I’ve also made a big jar of kimchi, started off a ginger beer plant, and made 3 bottles of blackberry & apple cordial. Plus I bought two full carrier bags of apples towards the end of the car boot sale on Tuesday, reduced down to 50p each, to make apple butter with this week, as our crop isn’t going to be up to much this year.  And another trader has offered me a sack of windfalls, from her mother’s garden – lovely jubbly! The more the merrier.

The downside? I’m running out of reclaimed jam jars already…

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Week 2’s haul of reduced fruit & veg…

The 50p veg challenge…

August 17, 2014

Lately I’ve taken to popping down to our local market close to closing time on Sunday, the last of the three days it’s open. The two fruit & veg stalls have a habit of offloading anything perishable that hasn’t yet sold for 50p a pot or punnet, or sometimes a mixed bag for £1, or two bowls for £1.50. Since one of The Offspring has become a vegetarian, this has been a bit of a good moneysaver…

I hasten to add that I actually buy everything I can foresee needing for the week at full price & peak freshness on Friday morning, chosen to match whatever fish & meat I’ve found best value for this week & bearing in mind any special events. It’s still a darn sight cheaper than buying it all in the supermarket. What I’ll pick up on Sunday is supplementary to this; sometimes there isn’t very much left, or what’s there isn’t something that any of us will eat, so it would be daft to rely on it. And sometimes it’s a challenge to know how to use up what I’ve found. But also, fun…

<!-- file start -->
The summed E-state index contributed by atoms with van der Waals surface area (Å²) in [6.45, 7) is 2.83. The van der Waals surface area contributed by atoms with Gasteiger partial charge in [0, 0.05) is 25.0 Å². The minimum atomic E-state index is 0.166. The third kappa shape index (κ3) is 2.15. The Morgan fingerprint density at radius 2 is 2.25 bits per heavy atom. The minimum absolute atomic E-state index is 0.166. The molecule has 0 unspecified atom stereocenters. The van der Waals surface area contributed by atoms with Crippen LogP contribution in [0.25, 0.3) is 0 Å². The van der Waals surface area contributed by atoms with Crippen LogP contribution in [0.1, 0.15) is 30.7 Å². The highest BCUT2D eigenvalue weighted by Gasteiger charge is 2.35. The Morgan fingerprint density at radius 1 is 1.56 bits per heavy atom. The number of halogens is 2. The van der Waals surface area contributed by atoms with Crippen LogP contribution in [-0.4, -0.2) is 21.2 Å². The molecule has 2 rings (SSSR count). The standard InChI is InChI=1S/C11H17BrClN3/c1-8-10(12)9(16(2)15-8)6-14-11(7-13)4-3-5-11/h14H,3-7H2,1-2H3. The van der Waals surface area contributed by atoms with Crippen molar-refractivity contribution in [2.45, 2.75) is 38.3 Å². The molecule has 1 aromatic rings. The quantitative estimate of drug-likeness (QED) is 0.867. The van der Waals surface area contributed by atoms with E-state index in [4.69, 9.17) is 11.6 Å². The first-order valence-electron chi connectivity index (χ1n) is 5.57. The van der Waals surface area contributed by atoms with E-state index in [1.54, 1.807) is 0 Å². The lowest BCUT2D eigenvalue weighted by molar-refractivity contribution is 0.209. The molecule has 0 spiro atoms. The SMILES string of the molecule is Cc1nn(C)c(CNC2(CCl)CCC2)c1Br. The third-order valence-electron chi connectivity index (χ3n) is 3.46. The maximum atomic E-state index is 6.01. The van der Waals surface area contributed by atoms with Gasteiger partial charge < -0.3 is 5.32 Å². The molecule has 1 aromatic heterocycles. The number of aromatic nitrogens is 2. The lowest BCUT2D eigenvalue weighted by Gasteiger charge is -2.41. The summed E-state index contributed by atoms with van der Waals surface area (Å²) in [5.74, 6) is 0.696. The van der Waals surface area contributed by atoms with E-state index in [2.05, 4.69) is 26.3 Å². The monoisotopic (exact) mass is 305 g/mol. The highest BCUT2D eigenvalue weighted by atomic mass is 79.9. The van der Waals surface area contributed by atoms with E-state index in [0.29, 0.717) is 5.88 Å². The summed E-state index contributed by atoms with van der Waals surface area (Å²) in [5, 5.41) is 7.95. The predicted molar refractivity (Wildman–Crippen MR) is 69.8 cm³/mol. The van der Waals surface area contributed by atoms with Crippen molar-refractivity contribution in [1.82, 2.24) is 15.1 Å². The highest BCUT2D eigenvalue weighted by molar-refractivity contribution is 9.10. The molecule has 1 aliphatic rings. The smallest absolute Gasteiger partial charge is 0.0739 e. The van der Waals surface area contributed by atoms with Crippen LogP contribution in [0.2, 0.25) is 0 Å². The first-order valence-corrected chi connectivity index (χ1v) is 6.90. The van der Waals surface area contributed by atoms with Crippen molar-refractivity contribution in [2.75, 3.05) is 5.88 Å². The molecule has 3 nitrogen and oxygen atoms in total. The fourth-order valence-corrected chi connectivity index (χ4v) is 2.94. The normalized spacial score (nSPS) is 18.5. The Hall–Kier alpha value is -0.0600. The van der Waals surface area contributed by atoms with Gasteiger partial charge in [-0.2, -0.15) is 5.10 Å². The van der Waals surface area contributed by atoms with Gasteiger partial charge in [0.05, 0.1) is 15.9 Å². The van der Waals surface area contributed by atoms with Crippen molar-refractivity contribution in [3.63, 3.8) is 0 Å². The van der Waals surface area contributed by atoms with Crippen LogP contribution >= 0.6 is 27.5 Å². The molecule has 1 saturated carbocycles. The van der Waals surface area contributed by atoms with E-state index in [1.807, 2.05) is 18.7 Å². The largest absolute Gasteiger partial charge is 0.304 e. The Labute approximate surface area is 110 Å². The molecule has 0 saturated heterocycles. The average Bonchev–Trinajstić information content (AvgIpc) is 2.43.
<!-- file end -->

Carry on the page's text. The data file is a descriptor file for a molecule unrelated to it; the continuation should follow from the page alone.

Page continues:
This week’s haul includes celery, which is something I use a lot, as a fresh savoury herb in cooking, rather than raw in salads. If I have an absolute glut, I’ll pop some into my dehydrator; it dries quickly & the taste is concentrated. Dried celery is a great standby for soups, as are carrots, which also found their way into my trolley. There’s spring onion, which goes well in stir-fried veg, a tray of aubergines, which a friend gave me an excellent tasty, inexpensive recipe for, and 4 large ripe mangos. They’ll be in my slow-cooker tomorrow turning into chutney, with a couple of large apples from our tree. I picked up two trays of vine-ripened tomatoes, and popped over to the butcher’s stall for some soup bones for £1. That’ll make a lovely middle-Eastern-style soup for our lunches for the week, as the bones are lamb. There was a butternut squash, much loved by our vegetarian, and a marrow; I have plans to try out curried marrow or marrow bhaji…